At the train station, a calm voice over the tannoy tells the seven hundred Jews leaving Berlin for Auschwitz (although they don’t know that yet) not to panic. If they board the trains in a nice orderly fashion, they’ll be provided with the food and drink that will sustain them throughout the journey. This doesn’t sound so bad, the waiting crowds tell themselves.

Some children question why they’re to travel in cattle cars when they’re not cattle, they’re people, but their mothers hush them and remind them that, after all, it’s wartime. Some of the Jewish men, suspecting correctly where they’re being taken, resolve even at this stage to work together to escape the trains once they’ve boarded.

Once the doors to the train have been bolted and the Jews are ‘safely’ aboard, all pretence at politeness on the Germans’ part will cease and the Jews will realise that they’ve been duped. Though they still haven’t been told precisely where they’re going, they can guess. Now will begin the most horrific journey of their lives, and even then it’s still not as bad as their awful destination.

One hundred people crushed into one cattle car. One bucket of water for them all to share, and no food except what they’ve managed to bring themselves. Another bucket for toilet purposes. Men, women, old people, children and babies all steaming in the heat and breathing the same foul, fetid air. One tiny barred window and a locked and bolted door.

The Jews are deemed to need so little care once they’ve been securely locked inside the cattle cars that the Nazi powers have given the job of commander to a young boy of barely twenty, an Oberleutnant Crewes.

This baby-faced Nazi, however, is already full of the poison and cruelty inculcated into him by his elders, so the Jews needn’t expect any mercy from this quarter. As the train stokers say: ‘These young ones are full of this whole Aryan race shit, as if the Virgin herself had personally whispered it into their ears.’

Conditions inside the cattle car quickly become unbearable as the train trundles rather than hurtles its way through Hitler’s Germany, the countryside of his Third Reich, to Auschwitz in Poland.

There are long delays too, for example when they have to sit back and allow precedence to the trains filled with German soldiers rushing to the Front, and another time while a gallows is being built to hang a group of partisans and leave them hanging, as a grim warning to all who see them.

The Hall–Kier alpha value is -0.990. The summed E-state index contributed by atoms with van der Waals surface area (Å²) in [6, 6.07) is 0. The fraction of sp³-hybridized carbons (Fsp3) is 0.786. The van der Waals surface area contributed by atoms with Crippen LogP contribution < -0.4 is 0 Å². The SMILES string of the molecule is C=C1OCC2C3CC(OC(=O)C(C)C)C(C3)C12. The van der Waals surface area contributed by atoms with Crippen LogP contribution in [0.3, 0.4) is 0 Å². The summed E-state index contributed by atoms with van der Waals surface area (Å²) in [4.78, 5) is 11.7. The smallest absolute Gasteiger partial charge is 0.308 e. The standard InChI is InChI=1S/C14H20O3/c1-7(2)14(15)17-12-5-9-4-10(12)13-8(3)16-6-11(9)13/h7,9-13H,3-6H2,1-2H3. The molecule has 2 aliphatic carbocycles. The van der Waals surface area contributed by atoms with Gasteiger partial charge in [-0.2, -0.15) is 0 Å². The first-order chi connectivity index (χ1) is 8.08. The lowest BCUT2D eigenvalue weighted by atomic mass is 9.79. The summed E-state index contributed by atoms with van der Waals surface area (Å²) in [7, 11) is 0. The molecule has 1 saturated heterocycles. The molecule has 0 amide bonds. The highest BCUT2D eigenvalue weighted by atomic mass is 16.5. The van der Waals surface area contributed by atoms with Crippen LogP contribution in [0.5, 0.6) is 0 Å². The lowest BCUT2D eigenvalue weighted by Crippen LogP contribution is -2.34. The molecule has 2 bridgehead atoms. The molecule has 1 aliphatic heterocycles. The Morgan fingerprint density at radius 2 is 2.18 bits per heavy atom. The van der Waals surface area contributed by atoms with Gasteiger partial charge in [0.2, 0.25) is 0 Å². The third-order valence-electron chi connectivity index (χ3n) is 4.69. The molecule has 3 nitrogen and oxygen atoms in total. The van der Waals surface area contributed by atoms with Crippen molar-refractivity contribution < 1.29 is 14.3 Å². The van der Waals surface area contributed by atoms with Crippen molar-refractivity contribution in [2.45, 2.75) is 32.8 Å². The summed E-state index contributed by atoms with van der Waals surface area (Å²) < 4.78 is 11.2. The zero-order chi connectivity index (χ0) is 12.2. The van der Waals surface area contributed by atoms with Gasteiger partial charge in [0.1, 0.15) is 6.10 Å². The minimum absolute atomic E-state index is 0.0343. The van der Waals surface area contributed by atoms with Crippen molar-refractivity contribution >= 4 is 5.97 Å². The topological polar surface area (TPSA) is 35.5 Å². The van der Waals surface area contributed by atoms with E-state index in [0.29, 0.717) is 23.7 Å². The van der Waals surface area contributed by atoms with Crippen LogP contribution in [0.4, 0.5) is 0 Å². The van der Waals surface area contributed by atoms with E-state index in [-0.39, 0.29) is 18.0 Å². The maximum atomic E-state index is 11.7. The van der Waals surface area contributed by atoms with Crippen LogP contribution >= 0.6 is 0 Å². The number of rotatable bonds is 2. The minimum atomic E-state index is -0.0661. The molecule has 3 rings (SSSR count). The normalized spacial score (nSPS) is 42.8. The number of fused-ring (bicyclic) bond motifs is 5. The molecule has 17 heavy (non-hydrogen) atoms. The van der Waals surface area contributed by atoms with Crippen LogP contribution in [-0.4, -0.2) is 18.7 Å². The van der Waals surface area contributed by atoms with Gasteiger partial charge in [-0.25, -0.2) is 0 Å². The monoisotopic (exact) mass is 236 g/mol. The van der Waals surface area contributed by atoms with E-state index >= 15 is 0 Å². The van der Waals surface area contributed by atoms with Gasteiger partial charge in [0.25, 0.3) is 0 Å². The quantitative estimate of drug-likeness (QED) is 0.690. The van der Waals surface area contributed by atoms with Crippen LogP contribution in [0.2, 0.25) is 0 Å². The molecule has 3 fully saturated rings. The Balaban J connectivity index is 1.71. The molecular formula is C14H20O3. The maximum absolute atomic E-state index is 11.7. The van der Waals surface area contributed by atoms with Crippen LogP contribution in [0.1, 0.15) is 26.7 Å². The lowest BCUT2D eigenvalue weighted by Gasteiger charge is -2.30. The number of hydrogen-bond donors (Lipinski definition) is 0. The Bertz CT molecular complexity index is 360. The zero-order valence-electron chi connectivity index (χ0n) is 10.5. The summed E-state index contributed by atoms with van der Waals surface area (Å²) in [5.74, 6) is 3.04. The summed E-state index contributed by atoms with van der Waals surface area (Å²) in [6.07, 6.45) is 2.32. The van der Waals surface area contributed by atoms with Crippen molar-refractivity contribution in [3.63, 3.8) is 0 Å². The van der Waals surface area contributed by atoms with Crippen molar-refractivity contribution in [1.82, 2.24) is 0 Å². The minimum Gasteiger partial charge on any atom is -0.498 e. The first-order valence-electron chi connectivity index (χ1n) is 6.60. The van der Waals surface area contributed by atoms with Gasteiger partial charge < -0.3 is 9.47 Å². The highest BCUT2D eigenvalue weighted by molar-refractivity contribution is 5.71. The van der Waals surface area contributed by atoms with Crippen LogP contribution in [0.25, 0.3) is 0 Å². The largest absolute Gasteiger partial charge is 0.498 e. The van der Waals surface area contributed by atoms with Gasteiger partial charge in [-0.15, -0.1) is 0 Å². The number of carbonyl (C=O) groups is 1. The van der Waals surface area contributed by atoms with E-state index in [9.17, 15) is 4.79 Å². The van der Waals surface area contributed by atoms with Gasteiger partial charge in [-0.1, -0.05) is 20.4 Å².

During these interminable delays, the cry is all for ‘Wasser, bitte!’ as the occupants of the cattle car beg for a little water to ease their raging thirst. Sometimes they get it, sometimes they don’t. They hand their valuables out the window to the train operatives in return for water and a bit of bread. They’ll lick the water up off the floor of the cattle car if they have to.

Let’s meet our main protagonists. Henry and Lea Neumann, a handsome young couple, are here with their young daughter, a remarkably clever and brave little girl called Nina, and their baby son David.

Albert Rosen and Ruth Silbermann are a young engaged couple who are so in love with each other it’s lovely to see. Ruth has a lot of character and guts and she’ll make Albert, a former jeweller, a marvellous wife, a wife he can be proud of.

Jakob and Gabrielle are an elderly couple, devoted to each other and with balls and chutzpah to spare. Jakob has been a comedian and entertainer all his life. When the Gestapo and the sinister man in the trenchcoat give him five minutes to pack his most valuable possessions, he brings his collection of jokes and the tuxedo he wears to perform in.

Gabrielle is his pianist. She has as much courage as the diminutive Jakob who, before this awful train journey happened, tried to persuade his beloved to emigrate to America. She refused to leave him, however, so now they’re both here.

The staunchly good-humoured old couple use their talents and entertainment skills to try to keep up morale in the stifling cattle car, in which people are already dying of dehydration and shock and everyone’s stripped down to their underwear in the intense heat.

Henry and Albert are the two men who try to engineer escape from the train of certain death. If they don’t manage it for anyone, then this train will one day pull up at Auschwitz.

There’ll be barbed wire, attack dogs, endless shouting and doing everything ‘on the run’ the way the Nazis preferred it. There’ll be the infamous ARBEIT MACHT FREI, which might just as well read ABANDON HOPE, ALL YE WHO ENTER HERE, as in the workhouses of old.

There’ll be ‘men to the left, women and children to the right’ and grey-faced Sonderkommandos pulling and pushing them into the correct lines before the Nazis get angry. The new arrivals might see the chimneys that are kept alight night and day and belch out smoke and a peculiar-smelling ash round the clock.

Some of the new people may have heard of these chimneys and their grisly purpose. ‘It can’t be true,’ they tell themselves as they look up, wide-eyed. ‘How can it be true? It doesn’t make any sense, the Nazis destroying their own workforce!’

If it sounds like hell to the reader, well, one can’t even imagine what it was like for the people who were brought here. The film’s ending is one you won’t forget for a long time. It’s even sadder than the little vignettes of our main protagonists’ former happier lives which are cleverly interspersed throughout the film.